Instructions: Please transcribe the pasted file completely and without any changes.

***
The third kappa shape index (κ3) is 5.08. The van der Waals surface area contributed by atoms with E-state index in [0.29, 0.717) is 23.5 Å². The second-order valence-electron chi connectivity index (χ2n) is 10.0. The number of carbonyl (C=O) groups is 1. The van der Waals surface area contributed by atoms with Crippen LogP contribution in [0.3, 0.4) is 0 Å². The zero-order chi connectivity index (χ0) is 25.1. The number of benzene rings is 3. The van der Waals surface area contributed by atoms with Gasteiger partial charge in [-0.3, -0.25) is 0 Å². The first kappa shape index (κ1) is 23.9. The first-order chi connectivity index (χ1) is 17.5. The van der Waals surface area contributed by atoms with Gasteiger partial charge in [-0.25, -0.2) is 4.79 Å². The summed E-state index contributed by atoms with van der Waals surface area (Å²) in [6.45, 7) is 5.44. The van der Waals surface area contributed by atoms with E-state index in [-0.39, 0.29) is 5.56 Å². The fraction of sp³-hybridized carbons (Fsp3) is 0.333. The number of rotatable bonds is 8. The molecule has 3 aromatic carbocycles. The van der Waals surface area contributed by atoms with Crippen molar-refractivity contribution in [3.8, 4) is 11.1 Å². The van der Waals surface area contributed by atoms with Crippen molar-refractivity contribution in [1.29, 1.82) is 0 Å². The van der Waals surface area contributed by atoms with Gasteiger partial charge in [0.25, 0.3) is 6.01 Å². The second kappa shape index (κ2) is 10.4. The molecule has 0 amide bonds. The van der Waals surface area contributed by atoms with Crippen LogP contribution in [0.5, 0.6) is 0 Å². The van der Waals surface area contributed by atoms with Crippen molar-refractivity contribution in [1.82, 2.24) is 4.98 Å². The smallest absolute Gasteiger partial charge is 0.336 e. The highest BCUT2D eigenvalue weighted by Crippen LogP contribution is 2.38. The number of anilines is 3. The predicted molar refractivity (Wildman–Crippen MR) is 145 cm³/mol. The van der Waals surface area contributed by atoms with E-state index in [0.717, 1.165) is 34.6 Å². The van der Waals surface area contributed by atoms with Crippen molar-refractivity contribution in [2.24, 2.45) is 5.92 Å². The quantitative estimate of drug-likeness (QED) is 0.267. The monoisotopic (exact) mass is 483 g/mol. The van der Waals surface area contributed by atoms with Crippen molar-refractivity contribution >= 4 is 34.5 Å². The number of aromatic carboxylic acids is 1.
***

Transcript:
The third kappa shape index (κ3) is 5.08. The van der Waals surface area contributed by atoms with E-state index in [0.29, 0.717) is 23.5 Å². The second-order valence-electron chi connectivity index (χ2n) is 10.0. The number of carbonyl (C=O) groups is 1. The van der Waals surface area contributed by atoms with Crippen LogP contribution in [0.3, 0.4) is 0 Å². The zero-order chi connectivity index (χ0) is 25.1. The number of benzene rings is 3. The van der Waals surface area contributed by atoms with Gasteiger partial charge in [-0.3, -0.25) is 0 Å². The first kappa shape index (κ1) is 23.9. The first-order chi connectivity index (χ1) is 17.5. The van der Waals surface area contributed by atoms with Gasteiger partial charge in [-0.25, -0.2) is 4.79 Å². The summed E-state index contributed by atoms with van der Waals surface area (Å²) in [6.45, 7) is 5.44. The van der Waals surface area contributed by atoms with E-state index in [-0.39, 0.29) is 5.56 Å². The fraction of sp³-hybridized carbons (Fsp3) is 0.333. The number of rotatable bonds is 8. The molecule has 3 aromatic carbocycles. The van der Waals surface area contributed by atoms with Crippen molar-refractivity contribution in [3.8, 4) is 11.1 Å². The van der Waals surface area contributed by atoms with Crippen molar-refractivity contribution in [1.29, 1.82) is 0 Å². The van der Waals surface area contributed by atoms with Gasteiger partial charge in [0.25, 0.3) is 6.01 Å². The second kappa shape index (κ2) is 10.4. The molecule has 0 amide bonds. The van der Waals surface area contributed by atoms with Crippen LogP contribution in [0.5, 0.6) is 0 Å². The van der Waals surface area contributed by atoms with Crippen molar-refractivity contribution in [1.82, 2.24) is 4.98 Å². The smallest absolute Gasteiger partial charge is 0.336 e. The highest BCUT2D eigenvalue weighted by Crippen LogP contribution is 2.38. The number of anilines is 3. The predicted molar refractivity (Wildman–Crippen MR) is 145 cm³/mol. The van der Waals surface area contributed by atoms with E-state index in [0.717, 1.165) is 34.6 Å². The van der Waals surface area contributed by atoms with Crippen molar-refractivity contribution in [2.24, 2.45) is 5.92 Å². The quantitative estimate of drug-likeness (QED) is 0.267. The monoisotopic (exact) mass is 483 g/mol. The van der Waals surface area contributed by atoms with Crippen molar-refractivity contribution >= 4 is 34.5 Å². The number of aromatic carboxylic acids is 1.